In a family saga about personal awakenings and shape shifting, it’s always best if one finds each character appealing. That surely is the case in Emma Straub’s new novel, All Adults Here (Riverhead Books). The multigenerational clan of Stricks is vivid, understandable and relatable. We know their angst, we understand their secrets. From grandmother to grandchild, their experiences and reactions are visceral.

The inciting incident (no spoiler) is when a long time resident of Clapham, a small, pleasant Hudson River town, is suddenly killed in a bus accident. For Astrid Strick, a lead in the story, who at the age of 68 is a widow, mother, grandmother and local, the event is profound. It triggers her decision to reveal her sexual identity to her adult children and let them know she is in a relationship with Birdie. The announcement is quite a risk because Astrid, like many Boomer mothers, has adult children whose opinions really count; they matter to her. She is accustomed to pleasing her children and placating others, and this sort of revision of her own life isn’t what would be expected of her. Is there even room for it in anyone’s schedule? Besides, her children’s lives are complicated enough without any sort of news from their mother, let alone Astrid’s particular proclamation.

How can Astrid’s three children, a daughter Porter, and two sons, Elliot and Nicky, not be immersed in their own dramas? Porter’s decision to have a child without a partner is notable and the affair she is having with her now married-with-children former boyfriend, is a reminder of the choices she has made and her patterns of behavior. Throughout she is sorting out her relationship with her mother and is an adoring aunt to her niece, Cecelia, who has come to live in Clapham. Porter’s brothers, too, struggle with their choices, misapprehensions and attitudes. As the novel progresses, they come to face where they have landed as a result. The roller coaster of family life for every member as they age — and hopefully mature — is shown to us through distinctive storylines. The author takes us inside each character’s head to a place where remembrance, revision and new chances all exist together.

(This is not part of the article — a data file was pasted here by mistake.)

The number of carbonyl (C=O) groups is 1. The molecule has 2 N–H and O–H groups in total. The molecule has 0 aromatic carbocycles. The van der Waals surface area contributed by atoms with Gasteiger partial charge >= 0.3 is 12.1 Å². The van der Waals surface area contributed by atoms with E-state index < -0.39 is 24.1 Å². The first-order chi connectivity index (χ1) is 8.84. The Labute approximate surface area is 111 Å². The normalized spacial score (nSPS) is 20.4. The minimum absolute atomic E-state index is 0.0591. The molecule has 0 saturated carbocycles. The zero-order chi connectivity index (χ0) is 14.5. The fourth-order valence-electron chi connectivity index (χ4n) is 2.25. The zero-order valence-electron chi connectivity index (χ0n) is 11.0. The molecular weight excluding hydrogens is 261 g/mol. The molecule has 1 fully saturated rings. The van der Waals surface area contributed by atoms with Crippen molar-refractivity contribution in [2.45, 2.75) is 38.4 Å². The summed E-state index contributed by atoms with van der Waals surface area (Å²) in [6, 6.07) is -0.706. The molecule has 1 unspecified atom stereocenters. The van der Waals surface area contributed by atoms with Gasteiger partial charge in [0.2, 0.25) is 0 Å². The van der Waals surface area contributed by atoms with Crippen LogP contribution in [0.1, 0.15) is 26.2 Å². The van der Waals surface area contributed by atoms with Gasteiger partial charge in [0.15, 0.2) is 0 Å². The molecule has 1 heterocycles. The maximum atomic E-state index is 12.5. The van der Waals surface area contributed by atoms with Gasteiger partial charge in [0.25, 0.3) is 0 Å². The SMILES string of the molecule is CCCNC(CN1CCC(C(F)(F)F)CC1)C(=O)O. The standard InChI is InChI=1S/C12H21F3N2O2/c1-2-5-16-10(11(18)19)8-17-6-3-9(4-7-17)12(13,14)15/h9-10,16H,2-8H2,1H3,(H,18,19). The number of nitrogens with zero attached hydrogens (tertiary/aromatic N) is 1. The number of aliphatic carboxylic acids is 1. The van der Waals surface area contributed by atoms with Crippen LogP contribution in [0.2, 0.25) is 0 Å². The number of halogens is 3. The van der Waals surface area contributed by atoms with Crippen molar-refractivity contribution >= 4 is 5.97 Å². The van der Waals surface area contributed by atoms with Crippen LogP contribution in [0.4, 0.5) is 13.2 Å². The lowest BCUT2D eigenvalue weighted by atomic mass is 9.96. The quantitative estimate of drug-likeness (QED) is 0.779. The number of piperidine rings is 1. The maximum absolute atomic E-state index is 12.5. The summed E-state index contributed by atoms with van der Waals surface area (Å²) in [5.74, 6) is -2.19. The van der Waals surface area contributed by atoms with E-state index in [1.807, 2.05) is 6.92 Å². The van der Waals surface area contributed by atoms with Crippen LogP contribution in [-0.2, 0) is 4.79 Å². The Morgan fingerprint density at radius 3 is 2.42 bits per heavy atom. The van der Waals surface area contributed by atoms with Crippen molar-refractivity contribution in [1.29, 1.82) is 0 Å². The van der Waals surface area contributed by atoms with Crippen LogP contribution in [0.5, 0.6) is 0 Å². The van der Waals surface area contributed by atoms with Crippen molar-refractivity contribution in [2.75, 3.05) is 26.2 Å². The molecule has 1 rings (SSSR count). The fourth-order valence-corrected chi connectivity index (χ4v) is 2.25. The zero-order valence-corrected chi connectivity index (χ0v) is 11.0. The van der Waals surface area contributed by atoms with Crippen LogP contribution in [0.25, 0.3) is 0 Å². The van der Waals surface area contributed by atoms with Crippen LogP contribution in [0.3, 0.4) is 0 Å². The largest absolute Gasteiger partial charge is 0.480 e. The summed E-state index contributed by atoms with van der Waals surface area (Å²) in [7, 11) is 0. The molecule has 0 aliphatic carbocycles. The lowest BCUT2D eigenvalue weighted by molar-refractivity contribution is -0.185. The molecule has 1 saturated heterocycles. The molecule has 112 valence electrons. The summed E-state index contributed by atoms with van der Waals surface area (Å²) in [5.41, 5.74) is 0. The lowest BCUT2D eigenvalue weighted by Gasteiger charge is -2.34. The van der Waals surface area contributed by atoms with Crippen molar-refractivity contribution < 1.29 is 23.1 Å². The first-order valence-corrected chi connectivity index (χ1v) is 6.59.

Other novelists who write rich family tales — Anne Tyler, Ann Patchett, Elizabeth Strout — came to mind during this read. Thus the issues raised in All Adults Here — discerning depictions of mortality, fidelity, gender, friendship, siblings, motherhood, romance, regret — resonate for the reader and evoke strong emotions and reactions.

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Photograph by Jennifer Bastian

Emma Straub is the New York Times-bestselling author of three other novels The Vacationers, Modern Lovers, Laura Lamont’s Life in Pictures, and the short story collection Other People We Married. Her books have been published in twenty countries. She and her husband own Books Are Magic, an independent bookstore in Brooklyn, New York.